The Leeds Rhinos director of rugby set out on the challenge to raise £77,777 in honour of his great friend and former teammate Rob Burrow, who wore the number 7 shirt for the club and now suffers with motor neurone disease. Last night the total was racing towards £1.5million for Rob and the Motor Neurone Disease Association. Kevin and Rob played together at Leeds in Super League for 15 seasons. Rob, 38, was diagnosed with the disease 12 months ago. Some of the money raised will go towards ensuring his family have a secure future and the rest will be given to the charity.
Kevin, 40, said he was “massively surprised and just blown away by the support”.
He added: “Rob’s felt it. I get a text off him every night to say how grateful they are.”
He went on: “We’ve been really proud to wear the vest with number seven on, what that represents with Rob and his family.
“But also to have the MND association on the front, to run in their colours, to understand the work that they do and the difference they make to so many families.
“Especially this week, I’ve heard so many different stories about how horrific this disease is. This money will make a huge difference. To get over a million quid, I couldn’t have dreamt of anything better.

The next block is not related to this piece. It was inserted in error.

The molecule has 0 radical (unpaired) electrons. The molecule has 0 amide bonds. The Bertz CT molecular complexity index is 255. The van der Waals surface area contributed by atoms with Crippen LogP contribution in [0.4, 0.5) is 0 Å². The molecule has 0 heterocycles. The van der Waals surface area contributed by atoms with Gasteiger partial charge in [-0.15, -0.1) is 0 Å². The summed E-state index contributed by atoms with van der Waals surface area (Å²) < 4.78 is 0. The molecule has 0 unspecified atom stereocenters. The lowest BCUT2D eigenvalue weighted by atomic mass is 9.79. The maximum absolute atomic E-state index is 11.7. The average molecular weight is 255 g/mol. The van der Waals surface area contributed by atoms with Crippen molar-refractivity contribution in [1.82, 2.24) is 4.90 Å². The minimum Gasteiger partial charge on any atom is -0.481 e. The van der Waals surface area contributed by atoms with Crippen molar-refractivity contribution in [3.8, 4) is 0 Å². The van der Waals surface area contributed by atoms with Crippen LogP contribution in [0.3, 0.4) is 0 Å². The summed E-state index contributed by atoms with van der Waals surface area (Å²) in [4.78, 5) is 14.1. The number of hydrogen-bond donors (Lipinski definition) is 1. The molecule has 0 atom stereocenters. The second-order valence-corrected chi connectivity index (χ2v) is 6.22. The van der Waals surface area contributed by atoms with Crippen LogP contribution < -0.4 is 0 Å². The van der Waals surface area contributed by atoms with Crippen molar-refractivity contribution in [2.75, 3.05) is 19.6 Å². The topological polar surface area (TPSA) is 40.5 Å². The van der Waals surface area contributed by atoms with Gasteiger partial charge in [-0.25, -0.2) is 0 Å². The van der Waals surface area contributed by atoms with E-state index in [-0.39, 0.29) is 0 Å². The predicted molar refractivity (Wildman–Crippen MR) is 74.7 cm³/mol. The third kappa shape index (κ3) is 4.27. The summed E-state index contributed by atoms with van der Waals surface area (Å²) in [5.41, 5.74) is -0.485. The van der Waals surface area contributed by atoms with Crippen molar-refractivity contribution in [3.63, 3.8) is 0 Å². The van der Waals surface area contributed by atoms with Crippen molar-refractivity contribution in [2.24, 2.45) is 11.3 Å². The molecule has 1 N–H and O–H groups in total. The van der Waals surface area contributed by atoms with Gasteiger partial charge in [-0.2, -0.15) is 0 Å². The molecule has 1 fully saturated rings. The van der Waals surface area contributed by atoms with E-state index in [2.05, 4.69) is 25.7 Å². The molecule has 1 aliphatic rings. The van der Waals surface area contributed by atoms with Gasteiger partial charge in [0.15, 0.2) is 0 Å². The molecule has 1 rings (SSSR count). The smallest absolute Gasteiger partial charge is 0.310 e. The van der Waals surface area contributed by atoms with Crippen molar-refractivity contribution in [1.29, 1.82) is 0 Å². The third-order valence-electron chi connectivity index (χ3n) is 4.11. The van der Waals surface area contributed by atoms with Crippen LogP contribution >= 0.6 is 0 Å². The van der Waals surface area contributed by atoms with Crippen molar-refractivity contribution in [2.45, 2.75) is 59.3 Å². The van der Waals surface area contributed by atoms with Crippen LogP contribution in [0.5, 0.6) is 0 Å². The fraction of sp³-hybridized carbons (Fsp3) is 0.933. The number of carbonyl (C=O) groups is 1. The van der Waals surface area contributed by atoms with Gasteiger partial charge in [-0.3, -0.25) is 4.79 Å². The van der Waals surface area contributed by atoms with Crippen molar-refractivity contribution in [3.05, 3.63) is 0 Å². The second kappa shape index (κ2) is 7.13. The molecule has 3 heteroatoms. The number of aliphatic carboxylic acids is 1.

“It will change a lot of things, hopefully. The awareness is crucial. We need to find a cure, don’t we.”
Oldham-born Kevin came up with the marathon plan just two months ago but completed each 26.2 mile circuit in under four hours.
He said: “I did three in three (days) as part of my training at the end of October – pretty dark days.
“But during this I’ve been really energised. The team have been incredible, they’ve kept talking to me, singing, playing music. Yesterday was tough and a challenge but we knew we just had to get it done.”
Kevin won seven Super League titles and two Challenge Cups in a glittering playing career but put this achievement at the top of the list.
He said: “To be able to do something and help people, get the opportunity to make a difference, to raise over £1million for something that is very, very close to home when he’s a real good friend is really, really important. It’s top of the list this, definitely.”
Ian Gardner, head of development in the association’s fundraising team, said: “There’s a huge amount we can do with this money across all areas of our work – research, care, support, campaigning and awareness raising.”